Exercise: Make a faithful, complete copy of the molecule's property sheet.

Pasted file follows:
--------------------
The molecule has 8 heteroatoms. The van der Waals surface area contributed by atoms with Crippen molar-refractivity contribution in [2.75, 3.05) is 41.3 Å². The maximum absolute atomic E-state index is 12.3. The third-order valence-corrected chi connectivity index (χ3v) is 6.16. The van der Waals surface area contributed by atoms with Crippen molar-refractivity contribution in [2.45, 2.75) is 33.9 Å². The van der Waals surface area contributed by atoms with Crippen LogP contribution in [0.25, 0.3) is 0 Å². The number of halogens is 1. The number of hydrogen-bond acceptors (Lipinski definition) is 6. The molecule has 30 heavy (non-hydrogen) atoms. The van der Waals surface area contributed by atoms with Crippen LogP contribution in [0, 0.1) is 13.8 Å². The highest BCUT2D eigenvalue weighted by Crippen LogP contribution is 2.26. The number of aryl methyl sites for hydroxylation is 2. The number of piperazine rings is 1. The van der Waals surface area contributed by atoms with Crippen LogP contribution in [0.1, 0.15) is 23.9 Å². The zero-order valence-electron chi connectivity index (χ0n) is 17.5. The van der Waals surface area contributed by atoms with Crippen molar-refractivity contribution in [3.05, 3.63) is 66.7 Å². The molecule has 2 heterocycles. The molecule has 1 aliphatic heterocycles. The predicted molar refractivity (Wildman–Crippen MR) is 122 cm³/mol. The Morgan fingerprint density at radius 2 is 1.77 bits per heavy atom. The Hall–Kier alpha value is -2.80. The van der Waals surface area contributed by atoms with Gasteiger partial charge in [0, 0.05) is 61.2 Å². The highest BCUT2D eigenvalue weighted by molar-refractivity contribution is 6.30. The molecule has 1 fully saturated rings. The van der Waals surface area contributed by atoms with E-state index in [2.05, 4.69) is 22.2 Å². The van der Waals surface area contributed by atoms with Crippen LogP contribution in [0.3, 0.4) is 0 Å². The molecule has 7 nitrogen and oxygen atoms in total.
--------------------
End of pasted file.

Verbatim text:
The molecule has 8 heteroatoms. The van der Waals surface area contributed by atoms with Crippen molar-refractivity contribution in [2.75, 3.05) is 41.3 Å². The maximum absolute atomic E-state index is 12.3. The third-order valence-corrected chi connectivity index (χ3v) is 6.16. The van der Waals surface area contributed by atoms with Crippen molar-refractivity contribution in [2.45, 2.75) is 33.9 Å². The van der Waals surface area contributed by atoms with Crippen LogP contribution in [0.25, 0.3) is 0 Å². The number of halogens is 1. The number of hydrogen-bond acceptors (Lipinski definition) is 6. The molecule has 30 heavy (non-hydrogen) atoms. The van der Waals surface area contributed by atoms with Crippen LogP contribution in [0, 0.1) is 13.8 Å². The highest BCUT2D eigenvalue weighted by Crippen LogP contribution is 2.26. The number of aryl methyl sites for hydroxylation is 2. The number of piperazine rings is 1. The van der Waals surface area contributed by atoms with Crippen LogP contribution in [0.1, 0.15) is 23.9 Å². The zero-order valence-electron chi connectivity index (χ0n) is 17.5. The van der Waals surface area contributed by atoms with Crippen molar-refractivity contribution in [3.05, 3.63) is 66.7 Å². The molecule has 2 heterocycles. The molecule has 1 aliphatic heterocycles. The predicted molar refractivity (Wildman–Crippen MR) is 122 cm³/mol. The Morgan fingerprint density at radius 2 is 1.77 bits per heavy atom. The Hall–Kier alpha value is -2.80. The van der Waals surface area contributed by atoms with Gasteiger partial charge in [0, 0.05) is 61.2 Å². The highest BCUT2D eigenvalue weighted by molar-refractivity contribution is 6.30. The molecule has 1 fully saturated rings. The van der Waals surface area contributed by atoms with E-state index in [2.05, 4.69) is 22.2 Å². The van der Waals surface area contributed by atoms with Crippen LogP contribution in [0.3, 0.4) is 0 Å². The molecule has 7 nitrogen and oxygen atoms in total.